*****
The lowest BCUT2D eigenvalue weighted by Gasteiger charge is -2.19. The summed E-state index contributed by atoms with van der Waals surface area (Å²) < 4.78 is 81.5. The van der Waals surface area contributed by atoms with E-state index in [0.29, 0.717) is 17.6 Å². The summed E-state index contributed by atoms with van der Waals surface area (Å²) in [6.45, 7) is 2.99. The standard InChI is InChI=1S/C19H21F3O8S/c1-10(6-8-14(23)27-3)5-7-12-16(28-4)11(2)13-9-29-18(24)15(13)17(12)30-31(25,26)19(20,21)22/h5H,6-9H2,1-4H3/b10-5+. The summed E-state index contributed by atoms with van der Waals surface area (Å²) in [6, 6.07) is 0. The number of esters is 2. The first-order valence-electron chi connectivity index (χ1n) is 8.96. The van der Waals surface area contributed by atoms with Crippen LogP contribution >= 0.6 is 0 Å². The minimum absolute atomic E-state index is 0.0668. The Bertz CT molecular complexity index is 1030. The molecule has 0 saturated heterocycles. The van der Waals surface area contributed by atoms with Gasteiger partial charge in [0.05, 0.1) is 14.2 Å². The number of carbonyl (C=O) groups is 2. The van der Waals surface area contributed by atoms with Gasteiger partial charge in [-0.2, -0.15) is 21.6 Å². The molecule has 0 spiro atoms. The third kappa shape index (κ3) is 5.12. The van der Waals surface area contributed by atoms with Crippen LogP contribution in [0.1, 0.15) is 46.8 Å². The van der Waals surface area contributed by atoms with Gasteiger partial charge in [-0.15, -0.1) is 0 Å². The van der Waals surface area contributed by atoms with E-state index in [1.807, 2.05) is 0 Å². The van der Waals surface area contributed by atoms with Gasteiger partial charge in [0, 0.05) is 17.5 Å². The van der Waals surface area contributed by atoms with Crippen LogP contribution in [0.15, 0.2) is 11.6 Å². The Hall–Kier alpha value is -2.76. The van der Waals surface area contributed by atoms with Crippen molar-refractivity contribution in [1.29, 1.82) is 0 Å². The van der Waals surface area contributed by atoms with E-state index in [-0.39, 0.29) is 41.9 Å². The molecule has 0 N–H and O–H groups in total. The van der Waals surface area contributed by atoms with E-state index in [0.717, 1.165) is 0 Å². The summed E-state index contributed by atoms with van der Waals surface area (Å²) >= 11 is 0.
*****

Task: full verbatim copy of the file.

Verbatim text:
The lowest BCUT2D eigenvalue weighted by Gasteiger charge is -2.19. The summed E-state index contributed by atoms with van der Waals surface area (Å²) < 4.78 is 81.5. The van der Waals surface area contributed by atoms with E-state index in [0.29, 0.717) is 17.6 Å². The summed E-state index contributed by atoms with van der Waals surface area (Å²) in [6.45, 7) is 2.99. The standard InChI is InChI=1S/C19H21F3O8S/c1-10(6-8-14(23)27-3)5-7-12-16(28-4)11(2)13-9-29-18(24)15(13)17(12)30-31(25,26)19(20,21)22/h5H,6-9H2,1-4H3/b10-5+. The summed E-state index contributed by atoms with van der Waals surface area (Å²) in [6, 6.07) is 0. The number of esters is 2. The first-order valence-electron chi connectivity index (χ1n) is 8.96. The van der Waals surface area contributed by atoms with Crippen LogP contribution >= 0.6 is 0 Å². The minimum absolute atomic E-state index is 0.0668. The Bertz CT molecular complexity index is 1030. The molecule has 0 saturated heterocycles. The van der Waals surface area contributed by atoms with Gasteiger partial charge in [0.05, 0.1) is 14.2 Å². The number of carbonyl (C=O) groups is 2. The van der Waals surface area contributed by atoms with Gasteiger partial charge in [-0.2, -0.15) is 21.6 Å². The molecule has 0 spiro atoms. The third kappa shape index (κ3) is 5.12. The van der Waals surface area contributed by atoms with Crippen LogP contribution in [0.1, 0.15) is 46.8 Å². The van der Waals surface area contributed by atoms with Gasteiger partial charge in [-0.15, -0.1) is 0 Å². The van der Waals surface area contributed by atoms with E-state index in [1.807, 2.05) is 0 Å². The van der Waals surface area contributed by atoms with Gasteiger partial charge in [0, 0.05) is 17.5 Å². The van der Waals surface area contributed by atoms with Crippen LogP contribution in [0.15, 0.2) is 11.6 Å². The Hall–Kier alpha value is -2.76. The van der Waals surface area contributed by atoms with Crippen molar-refractivity contribution in [1.29, 1.82) is 0 Å². The van der Waals surface area contributed by atoms with E-state index in [-0.39, 0.29) is 41.9 Å². The molecule has 0 N–H and O–H groups in total. The van der Waals surface area contributed by atoms with E-state index in [0.717, 1.165) is 0 Å². The summed E-state index contributed by atoms with van der Waals surface area (Å²) >= 11 is 0.